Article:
We have 10 or 12 flavours on at a time in our cafés, but the van only carries vanilla and strawberry. It's very compact! Not like the modern vans, which sell everything but the kitchen sink."
Sunset Ices, Morecambe
"I moved up to Morecambe five years ago and it was something I'd always wanted to do. Morecambe has got that faded seaside thing going on. I'm doing a vintage thing, and some people don't get that, but other people appreciate it.
Obviously I do run it as a business, but it's also a bit of a project. It's an excuse to decorate, and buy lots of little old bits and bobs. It's an excuse to have a bit of fun, and be a bit daft.
I gave the van the slogan 'Everyday is Like Sundae' because I used to be massively into The Smiths.
There was a girl who came for an ice-cream, and then she e-mailed me about the van. She's a musician, called Alessi's Ark, and she came back and used it for the front cover of her album – it looks really nice.
The van is from 1981. I got it on eBay and it was a bit of a mess – I don't care to think how much work I've done on it!
Lots of people want Mr Whippy, but I've never sold anything like that. My ice-cream is Wallings, from a family-run farm near Lancaster. Serving ice-cream is quite a simple pleasure. I do parties, and kids get so excited when they see the van."
Ginger's Comfort Emporium, Manchester
"I haven't got a nostalgic bone in my body; it's not about harking back to childhood. But then I never assumed ice-cream was a children's thing. God bless them, kids love the van, but there's nothing for them: my ice-creams are all full of caffeine, alcohol and salt.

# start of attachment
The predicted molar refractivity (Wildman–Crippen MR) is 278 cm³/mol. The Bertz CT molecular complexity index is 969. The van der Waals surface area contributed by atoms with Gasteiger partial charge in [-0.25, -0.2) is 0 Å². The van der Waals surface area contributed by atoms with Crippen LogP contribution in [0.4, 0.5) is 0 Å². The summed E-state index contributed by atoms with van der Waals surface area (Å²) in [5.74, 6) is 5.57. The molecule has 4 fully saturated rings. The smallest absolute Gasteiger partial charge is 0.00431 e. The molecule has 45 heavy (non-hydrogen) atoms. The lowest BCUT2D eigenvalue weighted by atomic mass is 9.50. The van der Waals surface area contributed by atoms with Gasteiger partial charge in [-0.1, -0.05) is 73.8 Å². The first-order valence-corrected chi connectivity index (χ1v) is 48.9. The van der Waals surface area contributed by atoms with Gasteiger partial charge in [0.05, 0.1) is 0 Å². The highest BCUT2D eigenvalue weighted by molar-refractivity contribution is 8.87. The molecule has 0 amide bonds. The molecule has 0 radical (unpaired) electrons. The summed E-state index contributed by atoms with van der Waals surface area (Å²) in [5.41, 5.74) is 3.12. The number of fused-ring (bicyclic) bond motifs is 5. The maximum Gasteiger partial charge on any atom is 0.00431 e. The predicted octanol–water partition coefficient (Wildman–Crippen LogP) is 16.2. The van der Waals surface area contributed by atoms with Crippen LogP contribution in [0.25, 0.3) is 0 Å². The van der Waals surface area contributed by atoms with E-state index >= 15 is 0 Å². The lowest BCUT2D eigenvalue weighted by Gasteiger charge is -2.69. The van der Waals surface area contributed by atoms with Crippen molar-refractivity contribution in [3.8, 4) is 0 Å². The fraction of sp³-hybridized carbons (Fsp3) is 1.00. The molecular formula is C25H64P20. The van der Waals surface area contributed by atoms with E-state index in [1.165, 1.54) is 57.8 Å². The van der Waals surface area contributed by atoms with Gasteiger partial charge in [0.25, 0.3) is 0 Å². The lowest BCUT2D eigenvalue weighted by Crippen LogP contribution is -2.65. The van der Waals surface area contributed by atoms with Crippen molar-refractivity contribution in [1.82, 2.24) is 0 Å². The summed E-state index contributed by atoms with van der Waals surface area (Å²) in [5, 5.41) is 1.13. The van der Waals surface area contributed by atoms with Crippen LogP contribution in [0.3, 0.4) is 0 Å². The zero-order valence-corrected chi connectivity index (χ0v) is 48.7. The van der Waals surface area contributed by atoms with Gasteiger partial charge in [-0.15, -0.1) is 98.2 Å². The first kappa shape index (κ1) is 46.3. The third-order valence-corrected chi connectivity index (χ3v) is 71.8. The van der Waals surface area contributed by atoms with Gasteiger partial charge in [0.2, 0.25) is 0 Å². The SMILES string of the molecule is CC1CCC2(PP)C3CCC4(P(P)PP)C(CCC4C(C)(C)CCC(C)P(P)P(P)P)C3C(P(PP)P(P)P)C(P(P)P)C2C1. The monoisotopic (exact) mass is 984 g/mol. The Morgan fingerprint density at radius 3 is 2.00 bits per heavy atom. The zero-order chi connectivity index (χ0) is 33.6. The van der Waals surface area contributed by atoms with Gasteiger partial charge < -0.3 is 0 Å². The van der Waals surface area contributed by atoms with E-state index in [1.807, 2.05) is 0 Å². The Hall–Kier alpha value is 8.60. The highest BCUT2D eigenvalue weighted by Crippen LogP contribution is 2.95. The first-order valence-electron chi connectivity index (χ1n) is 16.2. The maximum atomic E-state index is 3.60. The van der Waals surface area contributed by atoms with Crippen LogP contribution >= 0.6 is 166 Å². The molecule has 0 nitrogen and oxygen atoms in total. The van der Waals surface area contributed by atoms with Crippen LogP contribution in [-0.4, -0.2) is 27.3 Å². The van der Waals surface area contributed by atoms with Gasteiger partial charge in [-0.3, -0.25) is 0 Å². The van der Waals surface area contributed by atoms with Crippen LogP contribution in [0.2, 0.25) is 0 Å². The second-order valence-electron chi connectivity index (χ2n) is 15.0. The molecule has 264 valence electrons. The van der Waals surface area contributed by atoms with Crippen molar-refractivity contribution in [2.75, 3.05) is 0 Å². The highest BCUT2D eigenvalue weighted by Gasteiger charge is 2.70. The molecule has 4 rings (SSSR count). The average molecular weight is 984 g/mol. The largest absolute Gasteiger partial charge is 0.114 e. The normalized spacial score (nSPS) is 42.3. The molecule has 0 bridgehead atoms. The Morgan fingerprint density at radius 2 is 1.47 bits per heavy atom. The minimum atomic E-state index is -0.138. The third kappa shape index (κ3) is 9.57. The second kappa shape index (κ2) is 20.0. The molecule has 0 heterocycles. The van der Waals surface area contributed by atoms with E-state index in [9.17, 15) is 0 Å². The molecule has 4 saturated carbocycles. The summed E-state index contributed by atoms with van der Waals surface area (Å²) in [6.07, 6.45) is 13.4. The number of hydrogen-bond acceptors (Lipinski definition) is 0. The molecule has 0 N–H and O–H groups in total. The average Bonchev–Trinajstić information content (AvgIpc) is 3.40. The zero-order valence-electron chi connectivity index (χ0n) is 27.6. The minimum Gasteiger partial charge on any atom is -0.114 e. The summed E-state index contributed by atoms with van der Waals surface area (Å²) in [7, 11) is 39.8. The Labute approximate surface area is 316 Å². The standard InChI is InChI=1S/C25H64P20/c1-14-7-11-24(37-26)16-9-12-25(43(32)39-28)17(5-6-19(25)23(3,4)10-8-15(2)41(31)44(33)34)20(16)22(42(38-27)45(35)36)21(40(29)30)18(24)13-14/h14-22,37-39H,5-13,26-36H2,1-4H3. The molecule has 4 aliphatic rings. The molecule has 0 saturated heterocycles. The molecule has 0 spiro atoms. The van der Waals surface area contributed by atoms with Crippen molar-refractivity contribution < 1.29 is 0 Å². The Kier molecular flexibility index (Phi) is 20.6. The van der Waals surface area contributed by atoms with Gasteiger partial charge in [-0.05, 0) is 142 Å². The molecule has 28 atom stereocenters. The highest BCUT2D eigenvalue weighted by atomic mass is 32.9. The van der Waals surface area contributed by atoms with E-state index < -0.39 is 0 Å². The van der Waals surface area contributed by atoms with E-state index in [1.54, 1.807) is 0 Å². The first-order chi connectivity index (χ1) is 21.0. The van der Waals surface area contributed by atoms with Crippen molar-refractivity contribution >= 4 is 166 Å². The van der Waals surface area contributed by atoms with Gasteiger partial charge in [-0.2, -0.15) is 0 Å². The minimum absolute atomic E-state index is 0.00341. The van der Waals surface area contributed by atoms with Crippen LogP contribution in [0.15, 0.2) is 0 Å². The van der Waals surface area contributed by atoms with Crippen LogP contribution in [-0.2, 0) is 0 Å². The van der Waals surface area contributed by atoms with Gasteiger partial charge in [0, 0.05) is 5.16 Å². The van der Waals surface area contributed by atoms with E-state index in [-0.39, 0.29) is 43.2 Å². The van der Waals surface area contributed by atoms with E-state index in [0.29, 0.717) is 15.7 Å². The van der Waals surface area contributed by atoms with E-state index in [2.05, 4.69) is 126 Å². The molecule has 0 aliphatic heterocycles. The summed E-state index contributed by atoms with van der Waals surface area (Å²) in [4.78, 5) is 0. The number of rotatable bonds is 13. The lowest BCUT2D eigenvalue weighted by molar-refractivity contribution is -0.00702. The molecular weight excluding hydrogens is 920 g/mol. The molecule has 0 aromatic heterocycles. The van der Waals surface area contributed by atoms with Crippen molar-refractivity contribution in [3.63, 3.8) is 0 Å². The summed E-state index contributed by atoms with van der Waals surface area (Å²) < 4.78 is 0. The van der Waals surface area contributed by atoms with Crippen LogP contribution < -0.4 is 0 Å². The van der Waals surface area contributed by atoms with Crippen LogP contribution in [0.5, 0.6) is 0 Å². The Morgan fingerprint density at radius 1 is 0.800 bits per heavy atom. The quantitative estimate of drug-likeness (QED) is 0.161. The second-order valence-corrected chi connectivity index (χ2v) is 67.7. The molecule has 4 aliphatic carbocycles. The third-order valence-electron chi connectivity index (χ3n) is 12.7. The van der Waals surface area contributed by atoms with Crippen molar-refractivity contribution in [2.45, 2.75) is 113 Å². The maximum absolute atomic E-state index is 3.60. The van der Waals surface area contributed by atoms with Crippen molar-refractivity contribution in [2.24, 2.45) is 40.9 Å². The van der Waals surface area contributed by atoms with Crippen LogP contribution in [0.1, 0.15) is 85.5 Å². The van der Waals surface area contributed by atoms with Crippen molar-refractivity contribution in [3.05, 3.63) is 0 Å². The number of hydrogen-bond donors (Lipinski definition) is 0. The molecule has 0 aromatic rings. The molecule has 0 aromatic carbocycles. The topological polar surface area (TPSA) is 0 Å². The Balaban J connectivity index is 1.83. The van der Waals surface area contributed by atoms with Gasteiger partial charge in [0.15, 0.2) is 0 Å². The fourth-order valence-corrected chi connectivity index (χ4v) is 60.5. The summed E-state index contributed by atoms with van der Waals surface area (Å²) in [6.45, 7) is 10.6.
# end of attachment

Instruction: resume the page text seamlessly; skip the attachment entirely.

I'm definitely not a vanilla person – it is geared to a more sophisticated palette. I just had a family holiday in Sicily, there were loads of lemon trees and I got some limoncello, and I thought, 'What would make it naughtier?'. I'm going to combine them with treacle tart. It's a bit all over the place, but anything can work as an ice-cream. I've done one with Marco Pierre White. He has a pint with JW Lees brewers, and suggested I did an ice-cream based on that – it's a really complex flavour.
It's all made by hand, at home, and if I'm not churning I'm out scooping.
All the general public want is vanilla, chocolate or strawberry. I got a van because you can be as niche as you want and take it to your audience. I sell olive oil and smoked sea salt ice-cream and I do get a lot of, 'Salt? In ice-cream? No thanks'. But I've not had anyone not like them. To me it's not unusual – I read those sorts of magazines and go to those sorts of restaurants, but for some people it's like I've put slippers and carpets in an ice-cream.
My first outing was this time last year – so much has happened in one year, I do feel like I'm on to something. I'm also a food stylist; I work with photographers and film crews on shoots, so it is a good crossover.
The van is really beautiful at night, I have lots of fairy lights inside. And it's called Ginger's because me and my mate always brainstorm, and the name came from the fact that we both really like ginger, beardy men!"
Vintage Scoops, Whadden
"My mum passed away in February 2009, and I was at my absolute lowest. I had just had enough of being miserable and wanted to do something jolly. So I announced to my husband I was going to buy a van with my inheritance; he thought I'd gone crazy.
It was good to have a project: Betty [the van] was in a real old state. Now, she's a pure extension of me. She's pretty and girly, I love her. She is a feast for the eyes as well as the tastebuds.
It feels like a gift from my mum – she would love it, she was entrepreneurial herself. But it is a lot harder work than I thought.
I sell Beachdean ice-cream: local ice-cream in a van driven around by a local girl. I do believe in the product I sell, it's delicious!
The van is definitely about nostalgia, going back to childhood and just enjoying the simple things in life. If it makes people smile, my job is done."